Now with the $9.5 million AAV known, we can marvel again at how Steve Yzerman may be an even better general manager than he was a player (which is saying a lot). Really, he is aided by the taxes in Tampa, as well as a good team culture that has allowed him to grow talent, while keeping the important players locked in on long-term deals. What matters most in the here-and-now though, is that Kucherov will remain one of the more valuable players in cap-leagues, flirting with 100 points for many seasons to come.
As for Gourde, he is a little bit more of a wildcard, and likely won’t be signed to an extension before the season starts. The diminutive winger will be eager to prove that last season was not an anomaly. Expect his high shooting percentage and other statistical corrections to drag him down a little, however reaching the 60-point plateau again is certainly not out of question in a contract year. Use the Alex Killorn contract as a comparable for what Tampa does with depth scorers like Gourde who are reliable up and down the ice.
Andres Lee – New York Islanders
Current Cap Hit: $3,750,000
With John Tavares having left town, expect much of the focus to shift to Anders Lee, and his contract status with the team. A UFA at the end of the 2018-2019 season, new General Manager Lou Lamorello will not want to lose another top forward. The Islanders also have more salary cap space than they know what to do with at the moment, so an extension shouldn’t be too far off.
Over the past two seasons, Lee is tied for fifth in total goal production, with the other five names being a who’s who of the top scorers in the league:
Alex Ovechkin – 82
Patrick Laine – 80
Nikita Kucherov – 79
Evgeni Malkin – 75
Auston Matthews – 74
Anders Lee – 74
Now, Lee won’t get paid as much as the rest of these players, however he does have some high negotiating power. If James van Reimsdyk can get $7 million per season, then if I’m Lee, I’m asking for at least that as well.
Andre Burakovsky – Washington Capitals
Current Cap Hit: $3,000,000
Burakovsky is fresh off of a disappointing season, both regular and playoffs (though it can’t be that disappointing if you win the Stanley Cup, so it’s all relative). He has one more year left in his $3 million AAV bridge deal after which he was likely expecting to be in a position to be signing a lucrative long-term extension. The Washington Capitals would like nothing more than to have him break out and be part of the next Russian wave after Ovechkin and Evgeny Kuznetsov. Both sides are likely going to wait this one out until closer to the end of next season, with this season heavily correlating to his next AAV. Bank on the young winger being at least one player on the Capitals that does not suffer from the Stanley Cup hangover.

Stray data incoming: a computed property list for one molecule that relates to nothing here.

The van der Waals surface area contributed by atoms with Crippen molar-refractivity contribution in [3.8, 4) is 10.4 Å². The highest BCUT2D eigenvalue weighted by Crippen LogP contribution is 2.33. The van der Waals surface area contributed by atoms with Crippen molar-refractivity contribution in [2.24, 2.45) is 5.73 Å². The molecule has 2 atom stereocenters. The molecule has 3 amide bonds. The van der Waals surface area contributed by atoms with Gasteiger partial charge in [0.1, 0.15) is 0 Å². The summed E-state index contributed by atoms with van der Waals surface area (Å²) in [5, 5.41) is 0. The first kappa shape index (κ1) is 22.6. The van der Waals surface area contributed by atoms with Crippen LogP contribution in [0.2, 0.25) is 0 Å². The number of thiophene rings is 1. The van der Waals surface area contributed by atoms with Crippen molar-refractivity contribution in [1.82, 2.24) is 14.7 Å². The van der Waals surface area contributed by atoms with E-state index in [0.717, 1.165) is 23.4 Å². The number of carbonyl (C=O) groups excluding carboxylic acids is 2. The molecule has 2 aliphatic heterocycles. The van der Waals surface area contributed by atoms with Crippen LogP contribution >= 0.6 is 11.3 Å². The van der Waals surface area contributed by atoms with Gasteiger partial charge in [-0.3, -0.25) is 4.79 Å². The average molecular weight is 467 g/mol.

Ryan Ellis – Nashville Predators
Current Cap Hit: $2,500,000
While Nikita Kucherov is labeled as the best cap-league forward bargain in fantasy hockey right now, Ryan Ellis has a good case for the defenceman label. Though Ellis has never cracked the 40-point plateau, the past two seasons he was on pace to do so if he hadn’t missed any games. Last season, after missing the first half recovering from surgery, Ellis spent the second half of the season scoring at a 60-point pace. If he is healthy again this season, there’s no reason he shouldn’t push for 50+ points.
The Predators know this, and after dealing with their remaining three RFAs this summer, Ellis will be their top priority. GM David Poile has generally liked to get his top players under contract long-term, and doesn’t wait around until the last minute. An extension of six-plus years being announced before the seasons starts would be very typical of the Predators. As for the cost, Poile has a good history of keeping the AAV down, but where does the bar even start here?
As a comparable, Ryan McDonagh recently signed a seven-year deal worth $6.75 million per season. Last summer, Vlasic signed an extension worth $7 million per season over eight years. Ryan Ellis likely fits into that salary range, so a $7 million contract would make sense (The prediction model also lists his expected AAV at a shade over $7 million). However, taking into account the Nashville factor (contender, low tax rate, team that drafted him, etc) we could see a contract matching the value of teammate Filip Forsberg (AAV of $6 million per season), which would keep everyone involved very happy.
Recent Capped articles:
That caps off another Thursday.
If you want to talk hockey, salary caps, or anything even remotely related, you can find me on twitter any day of the week @alexdmaclean